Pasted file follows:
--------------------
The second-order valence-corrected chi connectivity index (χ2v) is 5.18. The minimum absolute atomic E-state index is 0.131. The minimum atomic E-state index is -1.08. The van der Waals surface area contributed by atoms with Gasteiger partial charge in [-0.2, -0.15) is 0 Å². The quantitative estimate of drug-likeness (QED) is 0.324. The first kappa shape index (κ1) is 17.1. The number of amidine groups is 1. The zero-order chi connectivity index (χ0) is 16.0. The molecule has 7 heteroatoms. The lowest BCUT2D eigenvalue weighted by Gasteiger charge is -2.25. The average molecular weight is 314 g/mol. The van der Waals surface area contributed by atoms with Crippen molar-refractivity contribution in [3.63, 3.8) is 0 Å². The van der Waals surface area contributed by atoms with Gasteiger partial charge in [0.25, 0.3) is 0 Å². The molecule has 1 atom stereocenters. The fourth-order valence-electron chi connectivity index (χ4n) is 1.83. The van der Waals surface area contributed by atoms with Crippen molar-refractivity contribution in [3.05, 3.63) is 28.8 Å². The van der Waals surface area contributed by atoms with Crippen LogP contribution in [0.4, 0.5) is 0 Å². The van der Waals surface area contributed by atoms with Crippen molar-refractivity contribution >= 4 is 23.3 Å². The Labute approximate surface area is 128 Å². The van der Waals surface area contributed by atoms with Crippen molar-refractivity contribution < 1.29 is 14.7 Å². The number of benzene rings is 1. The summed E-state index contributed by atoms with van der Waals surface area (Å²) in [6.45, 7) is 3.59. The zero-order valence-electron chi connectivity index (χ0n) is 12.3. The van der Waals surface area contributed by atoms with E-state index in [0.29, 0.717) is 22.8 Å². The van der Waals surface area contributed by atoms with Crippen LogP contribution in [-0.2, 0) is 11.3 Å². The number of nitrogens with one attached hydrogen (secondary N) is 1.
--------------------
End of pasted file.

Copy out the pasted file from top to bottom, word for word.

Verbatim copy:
The second-order valence-corrected chi connectivity index (χ2v) is 5.18. The minimum absolute atomic E-state index is 0.131. The minimum atomic E-state index is -1.08. The van der Waals surface area contributed by atoms with Gasteiger partial charge in [-0.2, -0.15) is 0 Å². The quantitative estimate of drug-likeness (QED) is 0.324. The first kappa shape index (κ1) is 17.1. The number of amidine groups is 1. The zero-order chi connectivity index (χ0) is 16.0. The molecule has 7 heteroatoms. The lowest BCUT2D eigenvalue weighted by Gasteiger charge is -2.25. The average molecular weight is 314 g/mol. The van der Waals surface area contributed by atoms with Crippen molar-refractivity contribution in [3.63, 3.8) is 0 Å². The van der Waals surface area contributed by atoms with Gasteiger partial charge in [0.25, 0.3) is 0 Å². The molecule has 1 atom stereocenters. The fourth-order valence-electron chi connectivity index (χ4n) is 1.83. The van der Waals surface area contributed by atoms with Crippen molar-refractivity contribution in [3.05, 3.63) is 28.8 Å². The van der Waals surface area contributed by atoms with Crippen LogP contribution in [0.4, 0.5) is 0 Å². The van der Waals surface area contributed by atoms with Crippen molar-refractivity contribution >= 4 is 23.3 Å². The Labute approximate surface area is 128 Å². The van der Waals surface area contributed by atoms with Crippen molar-refractivity contribution < 1.29 is 14.7 Å². The number of benzene rings is 1. The summed E-state index contributed by atoms with van der Waals surface area (Å²) in [6.45, 7) is 3.59. The zero-order valence-electron chi connectivity index (χ0n) is 12.3. The van der Waals surface area contributed by atoms with E-state index in [0.29, 0.717) is 22.8 Å². The van der Waals surface area contributed by atoms with Crippen LogP contribution in [-0.2, 0) is 11.3 Å². The number of nitrogens with one attached hydrogen (secondary N) is 1.